Illustration of a desk with a computer and a lamp

Students looking for jobs and internships at Ohio State’s career fair now must consider if the positions are in-person or remote. Credit: Donovan Collins | For The Lantern

As Ohio State students prepare to attend career fairs virtually, the semesterly question of “Where will I have to move for work?” has shifted to “Will I be working from the same chair I’m sitting in now?”

Ohio State’s annual Fall Career and Internship Fair will be entirely virtual on the job site Handshake. Of the 100 employers signed up over the two-day fair, companies range from Bath and Body Works to Nationwide Children’s Hospital. 

Since each organization functions in its own unique way, their methods of dealing with COVID-19 also vary broadly as millions of Americans had to switch to a work-from-home set-up. Facebook, for example, announced in May that about half of its more than 40,000 employees would be able to work from home within a decade. And according to a national survey in April by business publishing company getAbstract, nearly half of workers would like to continue working from home after the pandemic ends, and 45 percent of their employers were considering the change.

Some employers, such as Columbus-based CityScene Media Group, made the adjustment to working virtually, and although it doesn’t know if the change will be permanent, it plans to continue to provide that option for its interns.

“At the moment, all of our interns are virtual, which has been different for us. But we’re making the best out of it,” Mallory Arnold, managing editor for CityScene, said. 

CityScene Media Group is a compilation of community magazines centered around the flagship publication CityScene Magazine, Arnold said. She said the magazine focuses on arts and entertainment while also highlighting different communities in Columbus.

Arnold said despite not meeting in person, regular video meetings and streams of communication help the organization connect with its interns. For its full-time employees, she said the organization operates on a hybrid model of working from home and in the office.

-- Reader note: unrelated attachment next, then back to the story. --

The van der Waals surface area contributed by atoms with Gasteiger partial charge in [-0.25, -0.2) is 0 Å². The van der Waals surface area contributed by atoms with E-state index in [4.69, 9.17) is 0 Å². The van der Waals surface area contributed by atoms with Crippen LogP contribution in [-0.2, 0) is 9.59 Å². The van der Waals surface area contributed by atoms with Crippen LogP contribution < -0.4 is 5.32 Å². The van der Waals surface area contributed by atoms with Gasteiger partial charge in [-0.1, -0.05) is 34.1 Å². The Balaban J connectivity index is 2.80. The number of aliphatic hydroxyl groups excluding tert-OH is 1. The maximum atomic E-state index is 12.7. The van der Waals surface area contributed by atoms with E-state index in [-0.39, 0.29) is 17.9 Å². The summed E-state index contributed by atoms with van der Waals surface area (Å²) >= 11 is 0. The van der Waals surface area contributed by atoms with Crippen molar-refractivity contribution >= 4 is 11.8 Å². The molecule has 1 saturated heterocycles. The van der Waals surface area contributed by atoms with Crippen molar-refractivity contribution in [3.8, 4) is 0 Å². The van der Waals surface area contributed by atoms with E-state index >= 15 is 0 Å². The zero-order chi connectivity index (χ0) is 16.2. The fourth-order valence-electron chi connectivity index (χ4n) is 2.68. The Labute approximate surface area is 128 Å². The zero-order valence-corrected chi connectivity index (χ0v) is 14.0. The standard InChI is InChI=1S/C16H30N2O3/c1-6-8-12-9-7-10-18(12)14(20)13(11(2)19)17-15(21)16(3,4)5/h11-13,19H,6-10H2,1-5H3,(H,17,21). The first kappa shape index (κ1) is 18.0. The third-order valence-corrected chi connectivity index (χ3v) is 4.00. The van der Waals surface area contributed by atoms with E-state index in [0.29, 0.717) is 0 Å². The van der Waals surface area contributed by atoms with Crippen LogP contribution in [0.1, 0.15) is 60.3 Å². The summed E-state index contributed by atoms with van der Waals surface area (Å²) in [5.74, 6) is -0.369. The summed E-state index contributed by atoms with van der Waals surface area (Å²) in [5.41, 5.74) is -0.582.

“We’re working half the week at home and half the week in the office,” Arnold said. “We’re super safe with masks and cleaning everything down and making sure everyone is doing their part to keep each other safe.”

On the other end of the spectrum is the Franklin County Sheriff’s Department. David Masterson, director of administrative services, said although the department has some “civilian” jobs available — human resources and information technology — its primary focus is to find potential deputy sheriffs at the fair. 

“Our bread and butter’s the deputy position, I mean, that’s probably 80 to 85 percent of our workforce,” Masterson said. 

Employees in administrative or technical roles are able to work from home, but because of the nature of the deputy position, Masterson said there are limited ways in which deputies can modify their work patterns to work remotely.

“In the law enforcement realm, a lot of the jobs that we have here, especially on the deputy side of things, there’s really not much that’s different other than everyone trying to do social distancing as much as they can inside the jails,” Masterson said.

Masterson said there are mandatory mask policies in jails for both employees and inmates and that the department has other policies to limit the spread of the coronavirus. 

The Fall Career and Internship Fair is Tuesday and Wednesday from noon to 6 p.m.